Announcing a new book to come—please direct questions to Gudrun Hebel at the Agentur Literatur in Berlin and Soumeya Roberts at HG Agency, New York. The German-language rights have been sold to Literaturverlag Droschl in Graz, Austria.
Joy Amina Garnett is an Egyptian American artist and writer living in New York. Her work, which spans creative writing, painting, installation art, and social media-based projects, reflects how past, present, and future narratives can co-exist through ‘the archive’ in its various forms. She has been working on a memoir and several other projects around the life and work of her late grandfather, the Egyptian Romantic poet and bee scientist A.Z. Abushady (1892–1955).
Joy Garnett: “Growing up, his ghost was all around me, the stuff of fairy tales, but I didn’t have a real sense of him as a person. My mother and aunt put him on a pedestal—their father, the famous Egyptian poet and doctor. Much literary criticism has been written about his poetry, so I spent years reading and absorbing as much as I could while trying to put together a more intimate and complex picture of him. As an undergraduate, I studied classical and spoken Arabic, and recently I took a series of hands-on beekeeping classes.”
Read the conversation here.
“In A Lesser Day (German edition: Wie viele Tage, Droschl 2018), Andrea Scrima addresses, with poetic intensity, alienation and non-belonging as a state of mind in a life lived between two locations toward the end of the twentieth century. The first-person narrator—an artist—was born in New York and lives in Berlin; occasionally, she returns home to her native city. Without giving rise to an hierarchy of impressions, the narrator records everyday life between the present and a remembered past in miniatures that brim with sensory input. Everything is equally important, like the components in a mosaic. The resulting whole, both subtle and haunting, is made up of fragments of fragile places. The density of moods is remarkable; it allows the weather, light, smells, and colors to become physically alive.”
— Esther Kinsky
David Krippendorff: Without wanting to sound naive, first and foremost I hope that my work has a strong emotional impact. Every initial idea I ever had for a piece always started with an emotional reaction to something, be it a film or a piece of music. Throughout the process, I then conceptualize it and parse out the various political subtexts and interpretive layers. I do think that all art is political, but I am also a great believer that art should be more visceral. We live in times in which nobody trusts their feelings anymore; our society is becoming increasingly cerebral. I think this is a very dangerous trend, because remaining in touch with one’s feelings is also the first step toward empathy. When we’re detached, it becomes much easier to turn a blind eye to injustice; we fail to see the humanity in a homeless person we pass by on the street. I strongly believe that the role of art should be to help people get in touch with their feelings. To me, this becomes political, and it’s the only way that it can have an impact and make a change. We have enough “interesting” art, but how often does somebody go to a show and say: “That was really moving,” or “That was beautiful”?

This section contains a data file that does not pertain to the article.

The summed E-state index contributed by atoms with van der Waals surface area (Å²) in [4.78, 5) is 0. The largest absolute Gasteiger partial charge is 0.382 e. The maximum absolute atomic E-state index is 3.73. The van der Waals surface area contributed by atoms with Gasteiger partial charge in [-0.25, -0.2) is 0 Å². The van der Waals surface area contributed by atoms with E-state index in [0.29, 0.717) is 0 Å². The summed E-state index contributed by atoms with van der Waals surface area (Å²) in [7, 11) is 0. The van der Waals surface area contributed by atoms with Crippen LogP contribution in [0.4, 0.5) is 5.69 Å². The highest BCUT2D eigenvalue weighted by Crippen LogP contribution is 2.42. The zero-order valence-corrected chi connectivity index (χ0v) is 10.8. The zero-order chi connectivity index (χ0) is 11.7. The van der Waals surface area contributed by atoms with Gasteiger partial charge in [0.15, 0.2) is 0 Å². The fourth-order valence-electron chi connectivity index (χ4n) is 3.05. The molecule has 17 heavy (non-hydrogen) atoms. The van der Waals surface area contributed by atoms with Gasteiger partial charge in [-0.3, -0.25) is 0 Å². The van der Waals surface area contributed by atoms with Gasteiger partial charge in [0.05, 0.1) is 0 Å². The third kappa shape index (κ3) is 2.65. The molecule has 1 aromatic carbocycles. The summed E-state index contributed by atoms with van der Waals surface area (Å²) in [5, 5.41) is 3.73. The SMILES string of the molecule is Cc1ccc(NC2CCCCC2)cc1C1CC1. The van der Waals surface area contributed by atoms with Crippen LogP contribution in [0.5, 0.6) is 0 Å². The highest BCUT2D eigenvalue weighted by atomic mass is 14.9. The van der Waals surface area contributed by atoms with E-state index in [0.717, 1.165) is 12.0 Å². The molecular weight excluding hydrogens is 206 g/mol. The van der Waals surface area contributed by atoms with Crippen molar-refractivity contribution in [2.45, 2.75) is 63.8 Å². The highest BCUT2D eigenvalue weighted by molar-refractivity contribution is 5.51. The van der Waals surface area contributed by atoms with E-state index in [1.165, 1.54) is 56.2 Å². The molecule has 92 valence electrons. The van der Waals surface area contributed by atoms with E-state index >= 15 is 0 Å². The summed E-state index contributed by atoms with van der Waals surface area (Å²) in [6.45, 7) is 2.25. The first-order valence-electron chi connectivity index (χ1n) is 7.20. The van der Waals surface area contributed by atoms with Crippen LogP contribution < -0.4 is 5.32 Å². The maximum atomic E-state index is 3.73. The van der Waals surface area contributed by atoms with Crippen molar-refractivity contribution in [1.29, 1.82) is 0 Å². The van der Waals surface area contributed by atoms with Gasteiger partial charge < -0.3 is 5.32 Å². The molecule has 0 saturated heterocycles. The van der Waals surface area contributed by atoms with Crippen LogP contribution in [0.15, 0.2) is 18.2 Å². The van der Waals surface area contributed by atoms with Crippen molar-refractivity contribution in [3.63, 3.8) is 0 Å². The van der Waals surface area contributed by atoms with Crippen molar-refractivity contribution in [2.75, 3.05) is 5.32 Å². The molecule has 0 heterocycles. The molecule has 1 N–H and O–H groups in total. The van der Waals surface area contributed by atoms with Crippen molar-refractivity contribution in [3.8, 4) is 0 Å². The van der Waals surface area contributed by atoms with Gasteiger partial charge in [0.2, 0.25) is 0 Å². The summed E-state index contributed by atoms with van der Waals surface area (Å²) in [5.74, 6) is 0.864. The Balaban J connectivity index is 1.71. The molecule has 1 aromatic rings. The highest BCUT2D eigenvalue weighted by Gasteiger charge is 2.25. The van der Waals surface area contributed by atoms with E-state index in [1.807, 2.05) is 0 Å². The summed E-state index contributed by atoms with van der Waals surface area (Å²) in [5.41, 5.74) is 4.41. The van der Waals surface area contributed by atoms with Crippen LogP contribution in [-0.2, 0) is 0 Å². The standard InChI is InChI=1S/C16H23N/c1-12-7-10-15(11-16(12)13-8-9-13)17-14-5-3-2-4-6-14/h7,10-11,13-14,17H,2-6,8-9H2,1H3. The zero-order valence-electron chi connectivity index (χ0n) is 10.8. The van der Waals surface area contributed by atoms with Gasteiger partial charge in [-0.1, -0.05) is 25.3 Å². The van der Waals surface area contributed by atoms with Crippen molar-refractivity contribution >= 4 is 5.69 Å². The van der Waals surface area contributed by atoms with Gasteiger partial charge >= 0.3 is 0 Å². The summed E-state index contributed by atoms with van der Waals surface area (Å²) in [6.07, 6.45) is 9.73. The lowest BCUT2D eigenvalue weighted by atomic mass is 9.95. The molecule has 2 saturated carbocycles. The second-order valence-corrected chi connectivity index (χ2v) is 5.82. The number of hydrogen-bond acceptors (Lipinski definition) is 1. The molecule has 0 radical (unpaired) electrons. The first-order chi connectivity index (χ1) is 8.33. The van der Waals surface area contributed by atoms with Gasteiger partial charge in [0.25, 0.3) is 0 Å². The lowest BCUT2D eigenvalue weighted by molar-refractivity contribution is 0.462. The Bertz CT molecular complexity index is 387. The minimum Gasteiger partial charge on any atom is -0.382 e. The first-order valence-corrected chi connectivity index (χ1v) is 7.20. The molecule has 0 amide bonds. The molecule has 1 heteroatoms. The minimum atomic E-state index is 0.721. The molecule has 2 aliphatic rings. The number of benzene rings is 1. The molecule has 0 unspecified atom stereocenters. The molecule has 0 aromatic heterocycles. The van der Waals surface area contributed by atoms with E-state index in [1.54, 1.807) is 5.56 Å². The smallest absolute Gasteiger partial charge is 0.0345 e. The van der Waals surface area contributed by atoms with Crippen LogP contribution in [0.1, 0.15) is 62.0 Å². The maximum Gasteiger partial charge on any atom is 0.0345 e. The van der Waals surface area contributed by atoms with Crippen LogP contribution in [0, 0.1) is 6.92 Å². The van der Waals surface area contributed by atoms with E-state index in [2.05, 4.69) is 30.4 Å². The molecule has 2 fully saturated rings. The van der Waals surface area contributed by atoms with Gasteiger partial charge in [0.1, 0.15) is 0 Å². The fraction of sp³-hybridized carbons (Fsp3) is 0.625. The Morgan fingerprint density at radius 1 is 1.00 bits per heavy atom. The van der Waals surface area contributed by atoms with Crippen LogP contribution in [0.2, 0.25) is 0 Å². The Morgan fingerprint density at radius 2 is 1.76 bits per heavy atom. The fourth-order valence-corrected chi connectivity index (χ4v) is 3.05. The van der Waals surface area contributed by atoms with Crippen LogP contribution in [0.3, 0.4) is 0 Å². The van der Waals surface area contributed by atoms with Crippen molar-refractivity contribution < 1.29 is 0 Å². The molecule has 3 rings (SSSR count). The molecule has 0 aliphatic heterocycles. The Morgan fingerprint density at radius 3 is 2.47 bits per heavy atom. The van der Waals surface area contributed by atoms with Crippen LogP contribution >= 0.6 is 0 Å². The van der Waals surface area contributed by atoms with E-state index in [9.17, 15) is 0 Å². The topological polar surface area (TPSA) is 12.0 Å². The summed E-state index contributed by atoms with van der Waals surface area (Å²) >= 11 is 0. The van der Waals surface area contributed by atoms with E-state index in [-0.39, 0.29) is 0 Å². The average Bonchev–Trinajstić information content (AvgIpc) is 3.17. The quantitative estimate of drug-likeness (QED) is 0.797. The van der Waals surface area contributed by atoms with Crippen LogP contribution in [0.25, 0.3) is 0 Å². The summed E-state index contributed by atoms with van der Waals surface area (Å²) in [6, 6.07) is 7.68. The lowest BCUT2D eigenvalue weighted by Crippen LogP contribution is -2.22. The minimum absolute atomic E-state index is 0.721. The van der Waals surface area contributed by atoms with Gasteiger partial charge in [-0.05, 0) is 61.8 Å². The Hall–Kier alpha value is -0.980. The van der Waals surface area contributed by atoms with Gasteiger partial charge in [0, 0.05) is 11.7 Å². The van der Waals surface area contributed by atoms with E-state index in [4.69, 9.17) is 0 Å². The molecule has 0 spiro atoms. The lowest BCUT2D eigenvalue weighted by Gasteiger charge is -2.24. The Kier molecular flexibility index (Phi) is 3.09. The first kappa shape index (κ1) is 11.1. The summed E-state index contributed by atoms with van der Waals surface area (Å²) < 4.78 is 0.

“Letting You in on a Secret is a work that reflects on this very depletion of language and mass imagery, a work that proposes and articulates new and surprising ways to recalibrate our perception, to shake ourselves and our stunned senses awake. DeLuccia’s formal reference to Dada provides us with an important clue to the work’s subtly subversive nature: in citing a movement that would presage and then endure the advent of fascism, mass extermination, and world war, she is pointing to the necessity of encoding explosive cultural commentary in humor and visually appealing imagery, of going underground with it, as it were—both to protect one’s powers of perception and to counter the effects of the spellbinding that numbs us to the dangers facing us.”
On a panel at the Literarisches Colloquium Berlin. Berlin Polylingual—Parataxe Symposium IV.
Ich möchte gerne mit einer Behauptung anfangen: Eine deutsche Nationalliteratur muss nicht unbedingt auf Deutsch geschrieben sein.
Zahlreiche nichtdeutschsprachige Autoren, von denen viele seit Jahrzehnten in Deutschland leben, haben ihre Verlage, ihre gesamte Infrastruktur, ihre Leser hier. Nicht wenige werden primär im deutschsprachigen Raum wahrgenommen; die meisten bewegen sich zwischen Kulturen und sind als Essayisten, Kritiker, Moderatoren, usw. aktiv im Austausch zwischen den Sprachen. Dies alles übt einen enormen Einfluss auf die deutschsprachige Literatur aus und beleuchtet auch Themen in der Gesellschaft und der Politik, die vielleicht nur von „vertrauten Fremden“ beleuchten werden können.
Und doch: angesichts der immer fremdenfeindlicher werdenden Atmosphäre, angesichts der Tatsache, dass die AfD die Kultur als Kampffeld für sich entdeckt hat und nun u.a. die Strategie der parlamentarischen Anfragen verfolgt, um sozialkritische Arbeiten zu diffamieren und die Kulturförderung an sich immer wieder in Frage zu stellen, ist eine derartige Behauptung höchst politisch.
— full text to be published soon.
With Martin Jankowski, Eugen Ruge, Anne Fleig, and Mitja Vachedin.